not2bright and cinderella: correct!
ICOT gets points for originality 🙂
hippologyJanuary 9, 2012 3:57 am at 3:57 am #1069811cheftzeMember
A ‘snooker’ table (measuring 8 metres by 4m) with 4 ‘pockets’ (measuring 0.5m and placed at diagonal slants in all 4 corners) contains 10 balls (each with a diameter of 0.25m) placed at the following coords:
…and red balls…
1m,5m… 2m,5m… 3m,5m
1m,6m… 2m,6m… 3m,6m
1m,7m… 2m,7m… 3m,7m
The white ball is then shot at a particular angle from 0 to 360 degrees (0 being north, and going clockwise).
Just to make it clear, a ball is ‘potted’ if at least half of the ball is in area of the ‘pocket’
Assuming the balls travel indefinitely (i.e. no loss of energy via friction, air resistance or collisions), answer the following:
a: What exact angle/s should you choose to ensure that all the balls are potted the quickest?
b: What is the minimum amount of contacts the balls can make with each other before they are all knocked in?
c: Same as b, except that each ball – just before it is knocked in – must not have hit the white ball on its previous contact (must be a red instead of course).
d: What proportion of angles will leave the white ball the last on the table to be potted?January 9, 2012 9:42 pm at 9:42 pm #1069812
machirology: the study of how to look like a very important person.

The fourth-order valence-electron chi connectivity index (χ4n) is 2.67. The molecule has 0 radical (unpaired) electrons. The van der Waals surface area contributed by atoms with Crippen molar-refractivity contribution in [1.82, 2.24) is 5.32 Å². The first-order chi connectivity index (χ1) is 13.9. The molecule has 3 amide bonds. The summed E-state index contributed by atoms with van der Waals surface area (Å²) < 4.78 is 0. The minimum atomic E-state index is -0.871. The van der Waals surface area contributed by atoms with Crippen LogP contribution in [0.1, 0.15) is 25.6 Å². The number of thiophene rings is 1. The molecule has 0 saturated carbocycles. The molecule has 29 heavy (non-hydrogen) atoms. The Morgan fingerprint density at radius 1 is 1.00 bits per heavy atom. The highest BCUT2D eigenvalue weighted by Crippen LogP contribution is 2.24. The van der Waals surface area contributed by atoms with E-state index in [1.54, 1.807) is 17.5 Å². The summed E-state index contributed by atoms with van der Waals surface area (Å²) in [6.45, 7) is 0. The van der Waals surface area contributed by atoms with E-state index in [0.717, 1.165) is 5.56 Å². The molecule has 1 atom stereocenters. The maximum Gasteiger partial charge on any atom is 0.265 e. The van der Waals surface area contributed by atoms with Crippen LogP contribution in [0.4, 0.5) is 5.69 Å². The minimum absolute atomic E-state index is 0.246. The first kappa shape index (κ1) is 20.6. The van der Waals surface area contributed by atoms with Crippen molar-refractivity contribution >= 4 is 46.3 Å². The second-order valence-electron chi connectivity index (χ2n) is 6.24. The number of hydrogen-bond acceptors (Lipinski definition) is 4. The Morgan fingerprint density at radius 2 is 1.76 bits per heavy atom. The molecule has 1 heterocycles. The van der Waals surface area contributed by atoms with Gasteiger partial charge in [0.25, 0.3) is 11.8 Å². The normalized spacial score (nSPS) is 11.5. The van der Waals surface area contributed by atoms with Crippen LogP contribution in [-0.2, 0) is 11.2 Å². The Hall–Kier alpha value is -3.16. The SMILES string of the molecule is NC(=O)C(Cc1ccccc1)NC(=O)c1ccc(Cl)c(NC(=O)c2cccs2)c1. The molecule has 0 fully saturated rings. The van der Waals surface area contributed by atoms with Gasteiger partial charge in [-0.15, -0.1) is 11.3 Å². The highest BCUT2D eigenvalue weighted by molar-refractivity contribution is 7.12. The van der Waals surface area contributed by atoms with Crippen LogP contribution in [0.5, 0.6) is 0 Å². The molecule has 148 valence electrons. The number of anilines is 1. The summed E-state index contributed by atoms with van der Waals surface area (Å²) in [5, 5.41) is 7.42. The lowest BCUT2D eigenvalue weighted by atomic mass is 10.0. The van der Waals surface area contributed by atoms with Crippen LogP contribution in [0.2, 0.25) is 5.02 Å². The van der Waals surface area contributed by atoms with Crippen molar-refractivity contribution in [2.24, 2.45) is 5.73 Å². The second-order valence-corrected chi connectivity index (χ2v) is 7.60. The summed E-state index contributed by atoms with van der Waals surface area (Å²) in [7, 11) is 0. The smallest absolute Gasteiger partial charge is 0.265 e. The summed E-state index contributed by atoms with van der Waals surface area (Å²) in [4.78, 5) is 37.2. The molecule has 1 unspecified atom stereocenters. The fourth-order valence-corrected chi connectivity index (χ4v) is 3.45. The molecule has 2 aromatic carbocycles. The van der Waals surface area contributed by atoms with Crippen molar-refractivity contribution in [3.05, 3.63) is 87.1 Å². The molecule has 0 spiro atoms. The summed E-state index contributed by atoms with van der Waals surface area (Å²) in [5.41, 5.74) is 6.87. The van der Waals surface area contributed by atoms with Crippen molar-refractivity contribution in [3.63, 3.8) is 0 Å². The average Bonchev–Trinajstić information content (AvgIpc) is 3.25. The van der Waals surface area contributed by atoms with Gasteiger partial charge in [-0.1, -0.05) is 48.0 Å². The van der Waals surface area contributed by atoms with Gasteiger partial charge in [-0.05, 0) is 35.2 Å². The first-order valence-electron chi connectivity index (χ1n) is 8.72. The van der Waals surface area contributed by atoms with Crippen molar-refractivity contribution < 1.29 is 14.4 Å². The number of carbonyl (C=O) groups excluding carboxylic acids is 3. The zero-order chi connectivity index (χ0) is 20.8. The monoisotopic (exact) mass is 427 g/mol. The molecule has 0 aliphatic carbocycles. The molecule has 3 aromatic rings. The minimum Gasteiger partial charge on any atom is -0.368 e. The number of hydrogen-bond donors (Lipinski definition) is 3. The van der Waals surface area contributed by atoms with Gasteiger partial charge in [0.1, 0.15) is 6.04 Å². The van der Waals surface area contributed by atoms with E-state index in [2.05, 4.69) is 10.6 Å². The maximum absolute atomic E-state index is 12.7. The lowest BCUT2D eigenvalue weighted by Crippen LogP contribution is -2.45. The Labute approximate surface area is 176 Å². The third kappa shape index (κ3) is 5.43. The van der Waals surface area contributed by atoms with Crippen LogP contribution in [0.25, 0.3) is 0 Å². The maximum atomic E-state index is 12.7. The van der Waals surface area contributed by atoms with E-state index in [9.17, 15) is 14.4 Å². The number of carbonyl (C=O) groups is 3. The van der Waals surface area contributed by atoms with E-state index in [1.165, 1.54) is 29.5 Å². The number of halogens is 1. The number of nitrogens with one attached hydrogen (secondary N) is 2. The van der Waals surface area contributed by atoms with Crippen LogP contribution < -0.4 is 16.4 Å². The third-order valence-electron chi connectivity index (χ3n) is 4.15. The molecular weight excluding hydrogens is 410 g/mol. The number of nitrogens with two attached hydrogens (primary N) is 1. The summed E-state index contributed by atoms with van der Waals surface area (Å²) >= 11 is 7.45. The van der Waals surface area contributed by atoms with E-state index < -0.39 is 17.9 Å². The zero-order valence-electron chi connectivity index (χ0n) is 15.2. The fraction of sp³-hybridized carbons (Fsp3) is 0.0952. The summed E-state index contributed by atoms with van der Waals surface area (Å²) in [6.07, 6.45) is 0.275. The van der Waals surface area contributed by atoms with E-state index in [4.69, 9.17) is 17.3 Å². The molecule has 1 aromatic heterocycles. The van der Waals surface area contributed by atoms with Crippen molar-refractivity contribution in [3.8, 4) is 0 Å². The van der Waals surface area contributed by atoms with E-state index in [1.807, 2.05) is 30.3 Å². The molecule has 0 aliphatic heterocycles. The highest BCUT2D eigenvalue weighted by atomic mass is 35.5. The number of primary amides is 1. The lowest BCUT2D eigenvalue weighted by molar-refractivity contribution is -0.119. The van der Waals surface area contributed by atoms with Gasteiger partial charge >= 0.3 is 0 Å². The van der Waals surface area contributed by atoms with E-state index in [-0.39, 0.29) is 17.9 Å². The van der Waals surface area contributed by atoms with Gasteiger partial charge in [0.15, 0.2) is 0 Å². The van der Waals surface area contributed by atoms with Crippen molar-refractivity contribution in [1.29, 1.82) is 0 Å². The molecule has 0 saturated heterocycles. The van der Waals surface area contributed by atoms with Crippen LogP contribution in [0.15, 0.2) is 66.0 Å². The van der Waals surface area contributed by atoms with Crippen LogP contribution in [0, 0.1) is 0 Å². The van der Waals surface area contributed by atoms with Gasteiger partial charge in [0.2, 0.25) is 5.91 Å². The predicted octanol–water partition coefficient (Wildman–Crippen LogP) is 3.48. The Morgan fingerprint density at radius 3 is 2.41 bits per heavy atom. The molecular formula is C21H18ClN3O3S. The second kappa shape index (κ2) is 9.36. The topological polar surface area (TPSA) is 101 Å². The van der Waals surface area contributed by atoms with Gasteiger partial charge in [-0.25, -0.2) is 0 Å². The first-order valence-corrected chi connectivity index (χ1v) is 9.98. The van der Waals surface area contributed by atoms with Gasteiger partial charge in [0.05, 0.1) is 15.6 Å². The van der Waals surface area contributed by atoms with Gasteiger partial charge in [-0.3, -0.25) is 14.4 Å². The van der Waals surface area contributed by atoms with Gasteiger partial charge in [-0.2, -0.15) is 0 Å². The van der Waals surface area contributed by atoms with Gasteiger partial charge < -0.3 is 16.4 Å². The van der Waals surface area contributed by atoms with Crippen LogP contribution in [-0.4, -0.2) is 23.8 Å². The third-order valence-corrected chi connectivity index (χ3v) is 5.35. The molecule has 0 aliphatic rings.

melissopalynology: the study of the friends of anyone named melissa.
deltology: investigating the inner workings of faucets
gelotology: the compiling of jello recipes
hippology: the study of why people put on weight after age 40January 9, 2012 10:38 pm at 10:38 pm #1069813blinkyParticipant
Pharology- The study of Egyptian rulersJanuary 11, 2012 1:07 am at 1:07 am #1069814
Sorry, all wrong (though I like Feivel’s definitions better than the real ones (: )
However, I’m not so sure these were so fair of me to post, because they’re pretty obscure. Some knowledge of Greek and Greek mythology can help on many of them (along with some trivia knowledge).
To make up for it, another riddle (this time solvable!)
From a website:
Read the descriptions provided below and try to guess which proverb (old saying) they each represent. Don’t worry if you say the “proverb” in a slightly different way than shown in these answers. Over the years, there are many slightly different ways of expressing an old proverb!
If a large solid-hoofed mammal becomes available to you without compensation, refrain from casting your faculty for seeing into the oral cavity of such a creature.
Each vaporous mass suspended in the firmament has an interior decoration of metallic hue.